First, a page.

Foster parents fledge scarlet macaw chicks

Two scarlet macaw foster siblings. (Credit: Nora Magonyi/Texas A&M)

A foster system can successfully fledge scarlet macaw chicks that would normally die, an experiment shows.

Gabriela Vigo-Trauco, a postdoctoral research associate at the Texas A&M University Collge of Veterinary Medicine& Biomedical Sciences and co-director of The Macaw Society, has spent the past decade studying scarlet macaws’ nesting behavior and refining a new system for introducing chicks to foster parents.

Vigo-Trauco’s interest in macaws began as a young child, but her interest in the survival of macaw chicks, specifically, began during her last year of college at the Universidad Nacional Agraria La Molina in Lima, Peru.

“I started studying the behavior of macaws in Tambopata and saw that they don’t feed all of their chicks the same amount of food and that they don’t give them the same amount of parental care. They would favor the first chick, give less to the second one, and pretty much ignore the third and fourth,” Vigo-Trauco says. “This created a brood in which the first chick survived to fledge, the second one died sometimes, and the third and fourth ones never survived.”

“In normal conditions, that chick would have died, but after I placed it back in a nest, it survived to fledge.”

Vigo-Trauco and collaborators report their work in the journal Diversity.

“My big question was, ‘For those chicks being discarded by nature, how can I recover them and put them back in the population to try to increase the macaws’ numbers?'” she says.

She began her work by installing cameras in human-made macaw nesting boxes to monitor the macaws’ interactions with their chicks.

After determining that a lack of food was not the cause of the birds’ behavior, Vigo-Trauco realized that as the time between when the first and second chicks hatched grew longer, it became less likely that the parents would care for the chicks equally.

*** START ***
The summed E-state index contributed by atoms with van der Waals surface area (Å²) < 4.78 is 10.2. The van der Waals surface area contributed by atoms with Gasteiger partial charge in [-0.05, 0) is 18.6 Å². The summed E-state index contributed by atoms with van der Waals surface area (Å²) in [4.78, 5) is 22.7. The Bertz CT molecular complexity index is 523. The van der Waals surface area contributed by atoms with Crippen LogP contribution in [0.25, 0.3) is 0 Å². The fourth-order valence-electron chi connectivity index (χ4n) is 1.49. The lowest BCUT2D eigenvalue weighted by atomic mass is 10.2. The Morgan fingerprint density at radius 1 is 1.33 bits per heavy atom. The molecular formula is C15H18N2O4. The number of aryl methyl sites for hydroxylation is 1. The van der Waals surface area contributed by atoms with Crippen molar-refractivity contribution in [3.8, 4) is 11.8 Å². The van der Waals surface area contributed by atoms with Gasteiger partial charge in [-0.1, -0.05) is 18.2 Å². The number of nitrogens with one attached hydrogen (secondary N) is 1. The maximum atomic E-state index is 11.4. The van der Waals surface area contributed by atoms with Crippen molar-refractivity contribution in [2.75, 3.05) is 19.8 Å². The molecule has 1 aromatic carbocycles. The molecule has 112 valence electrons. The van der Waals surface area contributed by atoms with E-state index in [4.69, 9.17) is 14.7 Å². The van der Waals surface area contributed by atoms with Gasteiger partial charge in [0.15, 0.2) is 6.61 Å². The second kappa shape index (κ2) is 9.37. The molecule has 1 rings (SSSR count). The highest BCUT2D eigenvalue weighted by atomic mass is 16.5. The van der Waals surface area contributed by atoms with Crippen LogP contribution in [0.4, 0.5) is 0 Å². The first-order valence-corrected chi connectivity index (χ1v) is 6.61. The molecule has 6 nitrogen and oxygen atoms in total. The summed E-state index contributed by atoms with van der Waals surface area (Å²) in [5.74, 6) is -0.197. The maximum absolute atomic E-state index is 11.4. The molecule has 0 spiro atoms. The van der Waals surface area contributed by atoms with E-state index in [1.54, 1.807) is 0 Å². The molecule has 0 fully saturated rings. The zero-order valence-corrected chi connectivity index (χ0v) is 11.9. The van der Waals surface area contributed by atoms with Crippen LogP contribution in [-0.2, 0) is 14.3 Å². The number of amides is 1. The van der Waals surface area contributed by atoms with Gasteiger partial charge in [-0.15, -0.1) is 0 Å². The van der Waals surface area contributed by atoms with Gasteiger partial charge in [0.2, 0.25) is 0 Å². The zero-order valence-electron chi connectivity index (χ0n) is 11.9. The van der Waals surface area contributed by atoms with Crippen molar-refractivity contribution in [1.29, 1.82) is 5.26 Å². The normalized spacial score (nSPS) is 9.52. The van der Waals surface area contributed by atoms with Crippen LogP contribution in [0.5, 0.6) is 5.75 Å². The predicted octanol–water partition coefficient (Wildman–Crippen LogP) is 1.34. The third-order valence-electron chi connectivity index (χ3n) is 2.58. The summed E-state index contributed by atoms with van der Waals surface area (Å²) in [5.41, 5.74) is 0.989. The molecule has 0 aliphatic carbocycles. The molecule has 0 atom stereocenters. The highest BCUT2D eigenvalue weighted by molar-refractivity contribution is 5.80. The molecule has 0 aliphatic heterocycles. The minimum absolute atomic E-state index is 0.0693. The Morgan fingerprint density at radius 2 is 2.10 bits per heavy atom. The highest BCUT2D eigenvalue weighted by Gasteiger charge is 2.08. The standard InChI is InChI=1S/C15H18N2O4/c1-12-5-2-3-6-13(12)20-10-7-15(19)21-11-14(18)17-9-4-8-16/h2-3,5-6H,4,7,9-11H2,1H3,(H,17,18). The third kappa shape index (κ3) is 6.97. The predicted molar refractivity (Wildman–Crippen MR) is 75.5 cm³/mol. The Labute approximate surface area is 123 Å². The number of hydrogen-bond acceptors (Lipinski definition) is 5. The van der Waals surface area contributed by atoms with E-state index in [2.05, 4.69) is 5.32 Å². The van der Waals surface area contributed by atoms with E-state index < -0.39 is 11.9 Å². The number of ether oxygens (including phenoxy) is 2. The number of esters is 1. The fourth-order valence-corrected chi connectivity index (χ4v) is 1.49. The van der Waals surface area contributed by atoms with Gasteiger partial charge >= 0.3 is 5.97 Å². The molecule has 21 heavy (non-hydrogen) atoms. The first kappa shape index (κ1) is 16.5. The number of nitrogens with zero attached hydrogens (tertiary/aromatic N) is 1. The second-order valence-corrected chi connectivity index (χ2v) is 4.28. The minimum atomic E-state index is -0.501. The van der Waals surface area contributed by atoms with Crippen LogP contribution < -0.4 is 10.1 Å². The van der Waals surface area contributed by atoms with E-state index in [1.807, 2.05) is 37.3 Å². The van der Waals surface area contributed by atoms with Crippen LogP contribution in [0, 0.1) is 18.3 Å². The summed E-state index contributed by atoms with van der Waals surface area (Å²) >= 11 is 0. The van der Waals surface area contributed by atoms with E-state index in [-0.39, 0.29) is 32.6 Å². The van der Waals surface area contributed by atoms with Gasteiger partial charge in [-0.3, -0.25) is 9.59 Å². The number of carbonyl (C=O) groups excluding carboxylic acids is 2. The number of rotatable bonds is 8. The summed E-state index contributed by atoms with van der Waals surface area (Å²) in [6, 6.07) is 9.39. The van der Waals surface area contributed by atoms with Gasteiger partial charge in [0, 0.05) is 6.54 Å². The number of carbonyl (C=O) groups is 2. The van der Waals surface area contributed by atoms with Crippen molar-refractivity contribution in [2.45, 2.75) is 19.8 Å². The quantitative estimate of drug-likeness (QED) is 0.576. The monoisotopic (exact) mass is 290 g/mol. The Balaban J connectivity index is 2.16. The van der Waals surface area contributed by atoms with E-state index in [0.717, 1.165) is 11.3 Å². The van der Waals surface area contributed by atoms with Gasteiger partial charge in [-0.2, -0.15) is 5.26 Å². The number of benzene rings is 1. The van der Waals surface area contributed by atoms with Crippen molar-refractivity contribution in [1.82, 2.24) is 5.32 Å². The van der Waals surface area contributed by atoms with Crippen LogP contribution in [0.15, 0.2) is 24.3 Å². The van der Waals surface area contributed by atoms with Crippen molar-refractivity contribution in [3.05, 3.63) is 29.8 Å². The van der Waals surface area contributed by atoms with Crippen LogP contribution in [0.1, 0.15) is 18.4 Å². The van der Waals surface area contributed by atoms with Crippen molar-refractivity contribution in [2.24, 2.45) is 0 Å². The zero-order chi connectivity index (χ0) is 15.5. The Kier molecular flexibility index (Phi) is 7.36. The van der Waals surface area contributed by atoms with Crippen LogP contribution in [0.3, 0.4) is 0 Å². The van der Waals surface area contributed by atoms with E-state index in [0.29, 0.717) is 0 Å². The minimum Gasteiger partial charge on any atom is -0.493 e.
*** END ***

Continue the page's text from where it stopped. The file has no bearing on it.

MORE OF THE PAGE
Building off a study that took place Guatemala, she developed the idea of removing the second chicks from their nests and giving them to a different set of macaw parents that would be willing to care for them, either because they lost their own chicks to predation, poachers, or natural factors or because their chicks were already grown enough to need less care.

“When the second chick hatches four days after the first, it was more than 80% likely to die of starvation,” she says. “I would collect these chicks and raise them in our research center for 22 days or until they opened their eyes. Then, we placed them in different nests. In normal conditions, that chick would have died, but after I placed it back in a nest, it survived to fledge.”

Vigo-Trauco recalls initially being nervous that the foster parents would ignore or even attack the new chick. But by the end of the project, her team placed 28 chicks into new nests and saw every one accepted by its foster parents.

“I was not ready for such a great acceptance,” she says. “If it had been over 50%, I would have been super happy and said that the technique had potential. But our report was so good that it was a really big, happy success.”

Determining the details of this technique took years of research and trial and error, plus input from avian experts.

It also required an army of “guacamayeros,” or macaw assistants, to help with climbing trees, nest observations, and working with the chicks.

“We integrated three separate fields—parrot ecology, avian veterinary medicine, and aviculture (the breeding of birds)—to come up with little tricks to make the techniques work better in the field,” Vigo-Trauco says. “It was really interesting because when you are trained in parrot ecology, you are trained to watch, let nature be, and take notes, but a veterinarian is trained to act and try to save the chicks. With the integration of the three fields, we came up with a really nice plan.

“As an example, because the aviculture people knew it would take time for a chick that had been hand-raised to learn how to beg for food, we decided that we would give the chicks supplemental food for their first 10 days in the foster nest,” she says.

Once the foster parents accepted the scarlet macaw chicks, they were raised with the same care and attention as the parents’ birth chicks. While a few chicks died from external causes (predation and lightning), all of the other foster chicks went on to fledge and fly free with their foster parents.

Source: Megan Myers for Texas A&M University